I'm a pantster most of the time, but when I start expanding the story, I'm a plotter. Seriously, present day in my webcomic is about nothing, really. The past spans millions upon millions of terries and is a massive story of whatever clusterfuck I can place in there that makes sense. I'm working on the blunt version right now, which isn't done yet and already passed 2000 words of "X did Y to Z" for the most part.
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Re: Writing method. Are you a plotter, a pantster or something..

Postby Selidor » August 29th, 2012, 5:00 pm

I've tried the pantster technique and it never worked for me, so I'm definitely a plotter. I think making it up as you go along is fine for gag-a-day or short arc structures, but if you're trying to create a comic driven by a full, overarching story then I don't think many people can pull it off without planning and still have something that's actually good at the end. I wouldn't trust myself making things up as I go along, and I'd end up side-tracked or the structure would fall apart. It's also a good motivator to know where you're going. I don't plan things out 100% and stick to them down to the last letter on each page, but I give myself a solid framework to adjust where necessary. I have thumbnail sketches produced for a chapter before I start drawing it, and scripting done 2-3 chapters ahead, and summaries of how the comic as a whole will play out produced before I start any drawing work.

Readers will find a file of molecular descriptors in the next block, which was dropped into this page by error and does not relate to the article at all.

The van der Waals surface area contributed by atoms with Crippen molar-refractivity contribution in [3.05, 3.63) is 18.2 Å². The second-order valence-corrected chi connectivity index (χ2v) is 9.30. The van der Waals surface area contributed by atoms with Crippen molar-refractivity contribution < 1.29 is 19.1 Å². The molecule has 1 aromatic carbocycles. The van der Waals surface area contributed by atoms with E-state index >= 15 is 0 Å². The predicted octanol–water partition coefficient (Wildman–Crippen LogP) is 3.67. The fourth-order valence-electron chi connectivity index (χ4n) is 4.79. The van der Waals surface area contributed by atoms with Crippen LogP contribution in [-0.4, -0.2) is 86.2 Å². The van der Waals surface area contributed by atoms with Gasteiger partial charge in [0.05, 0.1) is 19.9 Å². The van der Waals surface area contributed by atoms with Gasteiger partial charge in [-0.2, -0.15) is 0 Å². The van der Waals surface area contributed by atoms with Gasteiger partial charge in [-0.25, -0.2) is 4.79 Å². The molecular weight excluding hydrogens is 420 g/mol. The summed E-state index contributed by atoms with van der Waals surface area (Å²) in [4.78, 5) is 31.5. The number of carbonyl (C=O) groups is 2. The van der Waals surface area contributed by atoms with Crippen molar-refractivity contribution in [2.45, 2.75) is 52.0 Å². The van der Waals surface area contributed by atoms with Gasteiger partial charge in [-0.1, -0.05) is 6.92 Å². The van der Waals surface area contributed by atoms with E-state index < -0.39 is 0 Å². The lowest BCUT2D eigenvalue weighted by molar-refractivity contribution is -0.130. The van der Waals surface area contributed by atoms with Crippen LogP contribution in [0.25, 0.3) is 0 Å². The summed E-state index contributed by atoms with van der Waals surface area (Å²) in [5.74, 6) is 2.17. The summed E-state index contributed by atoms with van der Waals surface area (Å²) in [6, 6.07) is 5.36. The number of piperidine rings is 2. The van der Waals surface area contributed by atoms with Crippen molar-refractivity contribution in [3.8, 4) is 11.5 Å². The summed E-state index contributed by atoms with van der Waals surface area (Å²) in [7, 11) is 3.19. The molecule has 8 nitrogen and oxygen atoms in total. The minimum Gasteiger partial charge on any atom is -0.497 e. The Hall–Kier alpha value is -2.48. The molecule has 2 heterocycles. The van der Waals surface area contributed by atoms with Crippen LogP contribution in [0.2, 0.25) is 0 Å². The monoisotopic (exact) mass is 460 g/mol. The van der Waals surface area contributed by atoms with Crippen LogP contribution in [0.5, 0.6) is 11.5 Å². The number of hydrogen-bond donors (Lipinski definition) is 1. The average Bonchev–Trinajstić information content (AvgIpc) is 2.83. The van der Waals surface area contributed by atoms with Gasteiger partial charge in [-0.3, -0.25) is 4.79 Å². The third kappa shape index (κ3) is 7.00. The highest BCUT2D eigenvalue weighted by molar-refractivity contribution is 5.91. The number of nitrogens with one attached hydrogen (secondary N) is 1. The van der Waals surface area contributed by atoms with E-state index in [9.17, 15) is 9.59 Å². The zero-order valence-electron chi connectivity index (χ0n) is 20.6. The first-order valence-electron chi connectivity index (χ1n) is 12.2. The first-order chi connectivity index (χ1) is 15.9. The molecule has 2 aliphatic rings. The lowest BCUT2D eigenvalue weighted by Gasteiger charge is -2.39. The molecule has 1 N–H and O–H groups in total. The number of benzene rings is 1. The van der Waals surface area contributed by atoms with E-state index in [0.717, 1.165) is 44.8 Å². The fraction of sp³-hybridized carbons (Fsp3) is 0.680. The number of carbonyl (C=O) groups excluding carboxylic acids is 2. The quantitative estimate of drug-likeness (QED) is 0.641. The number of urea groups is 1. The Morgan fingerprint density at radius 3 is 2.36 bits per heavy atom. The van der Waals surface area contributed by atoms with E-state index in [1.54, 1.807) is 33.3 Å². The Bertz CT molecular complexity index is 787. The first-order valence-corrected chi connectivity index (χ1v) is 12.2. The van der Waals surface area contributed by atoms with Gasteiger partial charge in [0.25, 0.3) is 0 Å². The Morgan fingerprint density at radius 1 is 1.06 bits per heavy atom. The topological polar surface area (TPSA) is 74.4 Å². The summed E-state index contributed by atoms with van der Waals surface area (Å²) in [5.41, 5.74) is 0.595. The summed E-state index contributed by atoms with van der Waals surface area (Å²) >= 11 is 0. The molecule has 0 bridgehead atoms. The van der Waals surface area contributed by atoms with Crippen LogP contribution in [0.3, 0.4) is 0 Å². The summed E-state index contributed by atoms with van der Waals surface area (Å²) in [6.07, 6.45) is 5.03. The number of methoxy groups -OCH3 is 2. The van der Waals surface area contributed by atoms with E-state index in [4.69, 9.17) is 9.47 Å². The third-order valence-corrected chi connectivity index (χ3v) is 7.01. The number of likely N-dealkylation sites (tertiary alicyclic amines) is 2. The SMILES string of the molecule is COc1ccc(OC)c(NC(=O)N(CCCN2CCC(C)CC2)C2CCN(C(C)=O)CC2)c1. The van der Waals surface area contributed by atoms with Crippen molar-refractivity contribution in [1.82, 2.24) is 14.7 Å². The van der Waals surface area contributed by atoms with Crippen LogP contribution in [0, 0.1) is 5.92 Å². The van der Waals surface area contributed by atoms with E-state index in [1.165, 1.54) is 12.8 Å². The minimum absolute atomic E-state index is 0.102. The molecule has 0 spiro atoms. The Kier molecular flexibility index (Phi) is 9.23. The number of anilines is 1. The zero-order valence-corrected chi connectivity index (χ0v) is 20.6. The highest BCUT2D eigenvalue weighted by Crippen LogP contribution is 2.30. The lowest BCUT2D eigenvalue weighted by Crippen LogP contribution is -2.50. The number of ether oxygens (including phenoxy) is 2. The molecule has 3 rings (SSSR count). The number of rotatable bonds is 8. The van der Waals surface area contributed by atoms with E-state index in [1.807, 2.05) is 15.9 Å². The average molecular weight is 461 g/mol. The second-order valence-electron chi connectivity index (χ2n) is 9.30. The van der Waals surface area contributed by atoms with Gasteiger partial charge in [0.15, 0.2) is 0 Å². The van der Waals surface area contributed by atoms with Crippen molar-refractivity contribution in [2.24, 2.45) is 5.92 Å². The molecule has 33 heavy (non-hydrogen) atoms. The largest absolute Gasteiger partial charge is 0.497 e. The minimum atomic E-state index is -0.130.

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Re: Writing method. Are you a plotter, a pantster or something..

Postby maplebee » August 29th, 2012, 7:16 pm

Panster 90% of the time. I will sit and plot for single incidences but not large spans of story, particularly if an event has occurred to me that won't happen in the story for quite awhile and I want to remember the details.
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Re: Writing method. Are you a plotter, a pantster or something..

Postby Pochi » August 29th, 2012, 8:27 pm

99% pantster, even major plot points morph once I actually draw the panels out. I do have dialogue scripted out but it's pretty useless on my part b/c the end product usually has what...20% of the original dialogue.

I think it's because I'm really stressed on having visuals and dialogue/story to flow and I have to see the scenes in visual form to really get that flow.
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I'm jealous of plotters though, it would be far less stressful for me to not have to worry about a constantly-changing story/plot haha.